Working with Lojong Mind Training Slogans.
By Linda V. Lewis
In the previous article we discussed the slogan, “Regard all dharmas as dreams” and focused on how mindfulness-awareness is the foundation for extending the experience of openness into post-meditation.
Yet, a few moments after meditating, especially (for example) if the phone rings, I can fall back into habitual, dualistic patterns—as if an instantly re-solidified Linda-self were on the line with “annoying Other”—say, a man on the phone trying to sell me a subscription to our local newspaper, the “Chronicle Herald” (or the “Chronically Horrid,” as I call it).
This is the moment when Atisha’s Lojong slogans can be most helpful. Rather than trying to remember the meditative experience in the midst of such worldly distractions, we can flash on a slogan such as,
“In post-meditation, be a child of illusion.”
Being a child is seeing and hearing and touching the world with fresh eyes, ears, fingers and the rest of the five senses…plus mind.
It’s pre-concept. This is a great way to keep the mind and heart open. So although I do not want the daily newspaper, I can have a listening ear. The man’s accent is intriguing. Guessing he’s Greek. I can still wish him “Kali mera”—good morning.
Walking to work I feel the crunchiness of fresh snow underfoot and see the little glittering chunks of salt on the sidewalk where the snow has been shoveled.
At work, being a “child of illusion” enables me to see the bigger picture, exploring what might work for everyone. By letting go of ideas and things I tend to fixate on or cling to, the work place can become the arena of my post-meditation practice.
When things are not polarized…everything becomes workable.
As a real bonus, neither praise nor blame tends to stick to “the child of illusion.” We’re not inflated by compliments, nor crushed by criticism. We simply continue to do the best we can—responding with openness, flexibility and curiosity to ways to improve.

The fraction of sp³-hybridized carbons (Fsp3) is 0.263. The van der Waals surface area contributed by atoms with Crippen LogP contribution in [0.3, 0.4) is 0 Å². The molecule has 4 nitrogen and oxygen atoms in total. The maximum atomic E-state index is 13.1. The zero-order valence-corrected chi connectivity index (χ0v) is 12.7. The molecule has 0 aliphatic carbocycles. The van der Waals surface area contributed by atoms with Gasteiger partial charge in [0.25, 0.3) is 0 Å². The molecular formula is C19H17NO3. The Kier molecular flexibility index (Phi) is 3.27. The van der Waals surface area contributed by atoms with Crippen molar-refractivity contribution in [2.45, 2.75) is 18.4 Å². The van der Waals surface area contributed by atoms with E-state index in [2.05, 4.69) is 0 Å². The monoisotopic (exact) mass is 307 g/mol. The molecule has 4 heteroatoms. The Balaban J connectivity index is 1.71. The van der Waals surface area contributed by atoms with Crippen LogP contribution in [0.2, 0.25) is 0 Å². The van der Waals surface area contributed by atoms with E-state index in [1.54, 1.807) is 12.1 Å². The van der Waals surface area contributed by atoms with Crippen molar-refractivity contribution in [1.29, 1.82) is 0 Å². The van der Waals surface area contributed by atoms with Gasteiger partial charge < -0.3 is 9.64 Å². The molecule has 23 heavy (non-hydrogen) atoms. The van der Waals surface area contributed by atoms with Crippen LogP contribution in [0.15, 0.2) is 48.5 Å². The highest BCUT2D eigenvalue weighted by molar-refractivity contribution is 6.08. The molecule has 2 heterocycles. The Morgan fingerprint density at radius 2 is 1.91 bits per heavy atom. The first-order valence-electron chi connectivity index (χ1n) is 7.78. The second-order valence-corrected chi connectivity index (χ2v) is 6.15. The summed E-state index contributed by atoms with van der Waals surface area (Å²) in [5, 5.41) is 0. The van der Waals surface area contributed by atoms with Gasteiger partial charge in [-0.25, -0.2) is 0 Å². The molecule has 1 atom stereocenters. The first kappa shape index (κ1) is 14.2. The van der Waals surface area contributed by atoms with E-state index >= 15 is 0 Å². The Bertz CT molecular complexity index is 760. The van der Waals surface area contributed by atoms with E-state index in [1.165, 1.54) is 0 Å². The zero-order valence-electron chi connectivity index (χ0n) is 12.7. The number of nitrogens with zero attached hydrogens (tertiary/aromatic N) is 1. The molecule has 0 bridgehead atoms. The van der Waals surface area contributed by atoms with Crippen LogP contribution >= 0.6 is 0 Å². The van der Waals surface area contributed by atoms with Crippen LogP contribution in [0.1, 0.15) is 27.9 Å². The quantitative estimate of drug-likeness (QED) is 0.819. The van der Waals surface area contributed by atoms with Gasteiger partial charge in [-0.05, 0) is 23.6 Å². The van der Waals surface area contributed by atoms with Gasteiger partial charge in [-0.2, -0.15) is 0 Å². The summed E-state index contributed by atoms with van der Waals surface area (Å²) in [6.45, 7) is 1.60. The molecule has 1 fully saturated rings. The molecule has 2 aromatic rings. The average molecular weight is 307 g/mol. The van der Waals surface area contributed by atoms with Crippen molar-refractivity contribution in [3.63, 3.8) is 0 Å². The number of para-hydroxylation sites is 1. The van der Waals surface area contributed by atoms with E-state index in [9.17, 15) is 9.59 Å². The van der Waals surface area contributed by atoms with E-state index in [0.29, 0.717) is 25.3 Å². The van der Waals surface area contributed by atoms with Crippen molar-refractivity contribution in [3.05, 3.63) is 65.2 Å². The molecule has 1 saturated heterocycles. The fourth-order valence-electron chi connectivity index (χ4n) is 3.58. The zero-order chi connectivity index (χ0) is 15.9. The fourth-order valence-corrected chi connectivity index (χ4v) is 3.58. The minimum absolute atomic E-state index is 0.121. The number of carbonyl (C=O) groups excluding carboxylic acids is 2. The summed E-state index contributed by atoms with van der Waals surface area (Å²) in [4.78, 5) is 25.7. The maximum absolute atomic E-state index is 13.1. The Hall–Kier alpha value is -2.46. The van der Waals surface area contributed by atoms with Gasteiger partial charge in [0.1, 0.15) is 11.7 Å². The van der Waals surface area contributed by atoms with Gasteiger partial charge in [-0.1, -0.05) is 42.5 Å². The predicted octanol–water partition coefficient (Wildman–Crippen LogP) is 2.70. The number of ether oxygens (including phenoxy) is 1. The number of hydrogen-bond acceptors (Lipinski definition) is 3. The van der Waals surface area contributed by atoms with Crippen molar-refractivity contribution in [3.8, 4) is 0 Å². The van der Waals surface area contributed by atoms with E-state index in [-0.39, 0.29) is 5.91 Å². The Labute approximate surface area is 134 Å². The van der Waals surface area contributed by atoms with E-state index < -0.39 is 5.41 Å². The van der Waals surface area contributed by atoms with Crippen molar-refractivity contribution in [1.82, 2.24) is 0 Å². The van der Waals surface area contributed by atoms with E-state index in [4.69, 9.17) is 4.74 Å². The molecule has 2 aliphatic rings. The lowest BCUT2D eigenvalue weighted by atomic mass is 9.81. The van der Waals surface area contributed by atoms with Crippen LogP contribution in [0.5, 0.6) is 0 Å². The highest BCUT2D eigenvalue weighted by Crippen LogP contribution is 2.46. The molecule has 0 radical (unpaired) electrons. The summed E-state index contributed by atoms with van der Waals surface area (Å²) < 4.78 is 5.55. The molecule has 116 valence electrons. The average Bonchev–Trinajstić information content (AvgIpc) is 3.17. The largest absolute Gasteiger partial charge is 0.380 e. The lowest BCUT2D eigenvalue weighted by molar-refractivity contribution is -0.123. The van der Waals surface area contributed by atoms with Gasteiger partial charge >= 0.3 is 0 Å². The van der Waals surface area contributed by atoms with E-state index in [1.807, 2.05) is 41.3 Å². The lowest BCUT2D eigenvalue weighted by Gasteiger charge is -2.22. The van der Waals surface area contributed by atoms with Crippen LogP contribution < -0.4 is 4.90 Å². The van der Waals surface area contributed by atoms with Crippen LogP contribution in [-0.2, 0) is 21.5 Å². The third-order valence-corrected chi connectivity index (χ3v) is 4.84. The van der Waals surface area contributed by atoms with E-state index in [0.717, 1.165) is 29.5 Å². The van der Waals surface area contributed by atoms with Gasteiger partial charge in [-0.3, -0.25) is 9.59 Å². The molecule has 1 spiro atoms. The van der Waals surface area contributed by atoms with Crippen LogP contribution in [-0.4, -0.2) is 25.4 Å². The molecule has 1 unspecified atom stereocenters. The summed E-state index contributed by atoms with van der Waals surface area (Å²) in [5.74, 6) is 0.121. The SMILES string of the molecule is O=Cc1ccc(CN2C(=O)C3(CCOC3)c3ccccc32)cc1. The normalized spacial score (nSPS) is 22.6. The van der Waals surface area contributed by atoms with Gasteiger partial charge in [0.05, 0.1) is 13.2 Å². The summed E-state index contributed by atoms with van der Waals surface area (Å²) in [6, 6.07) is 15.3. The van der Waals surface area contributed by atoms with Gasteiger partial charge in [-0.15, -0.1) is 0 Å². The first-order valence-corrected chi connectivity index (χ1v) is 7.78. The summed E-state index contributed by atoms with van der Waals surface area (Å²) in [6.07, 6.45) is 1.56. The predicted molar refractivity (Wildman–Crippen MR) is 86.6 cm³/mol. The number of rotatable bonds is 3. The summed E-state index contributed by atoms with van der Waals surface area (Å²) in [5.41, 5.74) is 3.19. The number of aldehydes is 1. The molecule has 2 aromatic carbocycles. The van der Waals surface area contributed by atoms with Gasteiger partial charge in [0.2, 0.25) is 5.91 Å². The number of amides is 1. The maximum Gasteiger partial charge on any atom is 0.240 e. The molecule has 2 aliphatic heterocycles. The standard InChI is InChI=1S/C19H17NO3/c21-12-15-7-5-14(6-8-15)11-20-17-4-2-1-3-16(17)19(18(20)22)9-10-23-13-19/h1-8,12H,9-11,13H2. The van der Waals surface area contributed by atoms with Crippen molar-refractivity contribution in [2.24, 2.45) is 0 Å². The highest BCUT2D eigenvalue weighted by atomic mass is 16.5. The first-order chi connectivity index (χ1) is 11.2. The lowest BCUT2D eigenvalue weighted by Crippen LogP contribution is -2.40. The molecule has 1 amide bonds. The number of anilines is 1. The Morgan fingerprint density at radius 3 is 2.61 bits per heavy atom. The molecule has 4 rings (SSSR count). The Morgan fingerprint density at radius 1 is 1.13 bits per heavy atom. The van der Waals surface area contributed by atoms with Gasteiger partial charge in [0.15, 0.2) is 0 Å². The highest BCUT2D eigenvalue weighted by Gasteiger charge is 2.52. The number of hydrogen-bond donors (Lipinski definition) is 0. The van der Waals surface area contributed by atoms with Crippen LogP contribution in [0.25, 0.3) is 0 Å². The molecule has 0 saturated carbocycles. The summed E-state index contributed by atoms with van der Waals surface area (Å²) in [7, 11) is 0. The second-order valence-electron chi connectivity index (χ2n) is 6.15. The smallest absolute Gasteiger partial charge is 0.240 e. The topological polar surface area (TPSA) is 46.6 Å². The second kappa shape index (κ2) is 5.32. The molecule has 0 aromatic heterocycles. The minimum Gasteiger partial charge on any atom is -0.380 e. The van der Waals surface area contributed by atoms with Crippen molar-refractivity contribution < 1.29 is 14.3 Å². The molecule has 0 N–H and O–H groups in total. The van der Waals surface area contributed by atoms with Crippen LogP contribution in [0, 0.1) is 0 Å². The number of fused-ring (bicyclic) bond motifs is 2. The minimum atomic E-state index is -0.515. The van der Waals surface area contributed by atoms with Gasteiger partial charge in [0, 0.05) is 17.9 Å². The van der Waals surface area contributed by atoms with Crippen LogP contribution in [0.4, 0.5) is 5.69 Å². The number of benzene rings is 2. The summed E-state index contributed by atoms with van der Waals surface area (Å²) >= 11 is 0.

Letting awareness illuminate appearances and situations post-meditation reveals not only their transparency and fluidity, but also their vividness. Buddhadharma is not nihilistic. We still have to pay attention to the octagonal red stop sign. We still have to mind our steps over ice. We still need to respect the karma of cause and effect.
Although there is no singular, solid entity to be found, everything is in flux and is interdependent. This planet is our community. It knows no national boundaries. Filling the landfills and oceans with plastic, burning and releasing carbon fuel into the atmosphere, destroying the rainforest—these mindless human actions endanger feather, fur, fin and skin. These actions are not to be ignored but to be reversed. It’s simple: mindless and careless causes and conditions have harmful effects.
As “a child of illusion” we realize we are vulnerable and mortal. When we feel ill, we are ill. There is no need to ignore the illness and push through it. There is no need to bully ourselves or to allow ourselves to be bullied to go beyond what we are capable of. These are times to relax into what is.
The Buddhadharma is not about martyrdom, denial nor nihilism. It is about paying attention, caring for ourselves, and living compassionately in this ever-changing world. And to accomplish this, Atisha’s slogans are a great aid in making our practice whole-hearted.
Post Script: So who was this masked man, Atisha, originator of the Buddhist Lojong Slogans?
Born a prince in Bengal in the 10th century, his life somewhat mirrored that of the Buddha in that he too gave up palace life to become a monk. As a teenager he was magnetized to the Buddha’s teachings, and subsequently studied with many of the great teachers of his time. Teaching at the University of Vikramashila, Atisha became known for his skill in debate. But what he is famous for today are these teachings on mind training, which he brought to Tibet. Invited to teach in the Land of Snows toward the end of his life, he presented these simple, accessible, evocative slogans to help practitioners sustain awakened heart and mind.
For more, read Training the Mind.
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